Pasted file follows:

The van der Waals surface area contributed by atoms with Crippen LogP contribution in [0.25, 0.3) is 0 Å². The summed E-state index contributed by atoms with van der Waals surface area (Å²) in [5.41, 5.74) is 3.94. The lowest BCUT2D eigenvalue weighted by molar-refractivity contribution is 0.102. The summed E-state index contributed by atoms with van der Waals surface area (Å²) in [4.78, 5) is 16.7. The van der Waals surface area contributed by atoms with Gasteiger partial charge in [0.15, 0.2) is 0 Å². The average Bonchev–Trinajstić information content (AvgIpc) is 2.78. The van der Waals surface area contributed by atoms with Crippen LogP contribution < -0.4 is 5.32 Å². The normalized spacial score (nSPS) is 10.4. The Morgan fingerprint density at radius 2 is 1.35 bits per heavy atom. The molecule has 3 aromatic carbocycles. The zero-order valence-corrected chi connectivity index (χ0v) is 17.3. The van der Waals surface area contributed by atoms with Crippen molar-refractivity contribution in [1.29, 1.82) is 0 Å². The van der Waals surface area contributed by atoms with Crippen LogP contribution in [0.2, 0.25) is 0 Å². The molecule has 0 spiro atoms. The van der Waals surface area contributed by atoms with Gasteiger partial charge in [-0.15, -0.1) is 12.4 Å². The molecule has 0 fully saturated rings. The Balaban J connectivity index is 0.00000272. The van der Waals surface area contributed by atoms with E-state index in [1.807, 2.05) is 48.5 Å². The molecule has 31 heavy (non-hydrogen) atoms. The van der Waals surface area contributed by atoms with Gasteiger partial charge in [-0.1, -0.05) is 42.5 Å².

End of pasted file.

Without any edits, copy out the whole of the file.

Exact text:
The van der Waals surface area contributed by atoms with Crippen LogP contribution in [0.25, 0.3) is 0 Å². The summed E-state index contributed by atoms with van der Waals surface area (Å²) in [5.41, 5.74) is 3.94. The lowest BCUT2D eigenvalue weighted by molar-refractivity contribution is 0.102. The summed E-state index contributed by atoms with van der Waals surface area (Å²) in [4.78, 5) is 16.7. The van der Waals surface area contributed by atoms with Gasteiger partial charge in [0.15, 0.2) is 0 Å². The average Bonchev–Trinajstić information content (AvgIpc) is 2.78. The van der Waals surface area contributed by atoms with Crippen LogP contribution < -0.4 is 5.32 Å². The normalized spacial score (nSPS) is 10.4. The Morgan fingerprint density at radius 2 is 1.35 bits per heavy atom. The molecule has 3 aromatic carbocycles. The zero-order valence-corrected chi connectivity index (χ0v) is 17.3. The van der Waals surface area contributed by atoms with Crippen molar-refractivity contribution in [1.29, 1.82) is 0 Å². The van der Waals surface area contributed by atoms with Crippen LogP contribution in [0.2, 0.25) is 0 Å². The molecule has 0 spiro atoms. The van der Waals surface area contributed by atoms with Gasteiger partial charge in [-0.15, -0.1) is 12.4 Å². The molecule has 0 fully saturated rings. The Balaban J connectivity index is 0.00000272. The van der Waals surface area contributed by atoms with E-state index in [1.807, 2.05) is 48.5 Å². The molecule has 31 heavy (non-hydrogen) atoms. The van der Waals surface area contributed by atoms with Gasteiger partial charge in [-0.1, -0.05) is 42.5 Å².